Q How many people volunteer with the Charity currently?
Currently, there are 28 members of the operational team, a further 16 probationers going through training to become part of the operational team, 10 fundraisers and 4 trustees.
Q What services does York Rescue Boat provide for the York area?
York Rescue Boat undertakes proactive patrols every Friday and Saturday night, both on the river and on foot. We also conduct patrols in other busy periods such as when the races are on, Bank Holidays and other similar events. Patrols cover the river from Millennium Bridge downstream from York to Scarborough Bridge upstream of York and the River Foss. Our patrols can be extended to cover further as required and have extended upstream past Beningborough and downstream past Naburn Lock.
The team also provides educational water safety training and advice. Over the last 6 years, we have provided this training to over 5000 individuals ranging in age from 4 to 90 years. These have included training to Scout Groups, Cadets, Colleges, University, Women’s Institutes, and other similar groups.
The team has also provided fully trained flood teams with equipment that are able to be deployed out of area nationally, such as in the floods in Carlisle in 2015, and were placed on standby to travel internationally for the severe flooding in South Carolina after Storm Caroline in 2020, and in Germany in 2021.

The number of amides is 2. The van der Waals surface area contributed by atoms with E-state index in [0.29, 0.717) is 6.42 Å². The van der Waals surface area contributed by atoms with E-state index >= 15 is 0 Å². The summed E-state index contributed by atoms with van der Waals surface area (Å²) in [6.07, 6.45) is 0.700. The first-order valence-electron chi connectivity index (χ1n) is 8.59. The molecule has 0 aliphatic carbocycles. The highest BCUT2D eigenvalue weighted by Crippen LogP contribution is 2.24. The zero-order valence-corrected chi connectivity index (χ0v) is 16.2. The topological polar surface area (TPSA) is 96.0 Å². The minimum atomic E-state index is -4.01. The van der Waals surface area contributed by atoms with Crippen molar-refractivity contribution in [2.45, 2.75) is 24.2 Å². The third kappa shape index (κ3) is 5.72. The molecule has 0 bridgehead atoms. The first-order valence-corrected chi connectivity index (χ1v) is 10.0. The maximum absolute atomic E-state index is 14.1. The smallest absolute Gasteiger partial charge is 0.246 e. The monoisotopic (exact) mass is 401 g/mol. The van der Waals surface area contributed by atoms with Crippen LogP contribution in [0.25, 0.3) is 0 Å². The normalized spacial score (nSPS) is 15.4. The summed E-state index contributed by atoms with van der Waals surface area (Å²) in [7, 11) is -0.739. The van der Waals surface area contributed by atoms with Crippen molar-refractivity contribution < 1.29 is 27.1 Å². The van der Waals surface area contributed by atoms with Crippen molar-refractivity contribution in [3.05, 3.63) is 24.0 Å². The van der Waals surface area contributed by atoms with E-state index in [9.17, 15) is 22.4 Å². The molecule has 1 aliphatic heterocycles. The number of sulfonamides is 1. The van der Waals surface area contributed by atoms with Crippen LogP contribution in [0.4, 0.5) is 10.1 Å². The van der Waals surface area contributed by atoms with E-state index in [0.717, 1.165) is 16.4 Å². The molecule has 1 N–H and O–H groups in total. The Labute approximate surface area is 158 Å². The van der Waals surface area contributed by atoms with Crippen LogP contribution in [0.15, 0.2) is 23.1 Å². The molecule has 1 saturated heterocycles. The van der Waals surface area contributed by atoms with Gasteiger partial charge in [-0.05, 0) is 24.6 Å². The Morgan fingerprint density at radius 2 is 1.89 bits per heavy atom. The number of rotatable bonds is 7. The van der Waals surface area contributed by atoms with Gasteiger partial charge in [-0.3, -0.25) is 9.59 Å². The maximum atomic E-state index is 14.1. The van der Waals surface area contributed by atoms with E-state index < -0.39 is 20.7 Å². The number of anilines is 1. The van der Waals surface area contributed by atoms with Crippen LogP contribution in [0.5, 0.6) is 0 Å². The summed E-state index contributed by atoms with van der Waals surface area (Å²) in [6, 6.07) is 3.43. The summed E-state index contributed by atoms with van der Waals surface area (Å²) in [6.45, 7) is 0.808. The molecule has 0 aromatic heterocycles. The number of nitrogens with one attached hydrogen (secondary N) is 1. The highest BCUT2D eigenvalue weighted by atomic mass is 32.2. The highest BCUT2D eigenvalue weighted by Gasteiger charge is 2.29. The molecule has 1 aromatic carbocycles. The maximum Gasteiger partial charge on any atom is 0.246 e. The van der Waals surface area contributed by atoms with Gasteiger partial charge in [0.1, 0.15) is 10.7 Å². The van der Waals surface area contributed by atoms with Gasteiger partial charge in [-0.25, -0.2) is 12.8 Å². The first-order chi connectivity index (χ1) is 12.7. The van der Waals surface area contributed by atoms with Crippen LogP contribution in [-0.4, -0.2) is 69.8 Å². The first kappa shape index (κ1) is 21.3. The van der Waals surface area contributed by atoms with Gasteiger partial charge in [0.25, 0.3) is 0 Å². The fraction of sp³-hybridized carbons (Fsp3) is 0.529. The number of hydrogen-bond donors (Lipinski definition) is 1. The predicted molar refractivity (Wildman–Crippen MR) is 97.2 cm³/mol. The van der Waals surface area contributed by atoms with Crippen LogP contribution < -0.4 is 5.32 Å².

We work closely alongside the emergency services where we provide a 24-hour 365 day call out system. We are able to provide extra resources and equipment in searches for vulnerable persons, rescue of persons in the water, and assist in the recovery of persons that have died in the river so that they can be returned to their family to enable closure for them. In 2021 York Rescue Boat was called out by the emergency services 61 times and saved 3 lives. Since we became operational, the team have been called out over 200 times.
Q How does the Charity work off the river to help prevent accidents?
We work on the principles of Education, Prevention and Rescue, with the belief that if we get education and prevention right then there will be less need for rescue. We have a dedicated group that undertake educational presentations to provide water safety advice and how to keep themselves and others safe when they are around water. We are also part of a number of working groups such as the River Ouse Safety Advisory Group and Water Safety Group, which allows organisations to come together and develop joint working to try and make the use of waterways safer for everyone.
Q Do you need more volunteers? How does training work?
We do need more volunteers, not just for the operation team but also for the fundraising team as, without funding, York Rescue Boat cannot operate. If anyone is interested in volunteering, they can send an email to:
Training for the Operational Team takes approximately 8 months and covers everything from radio procedure, command, and control DEFRA lv 1 Water Safety to first aid and Mental Health awareness.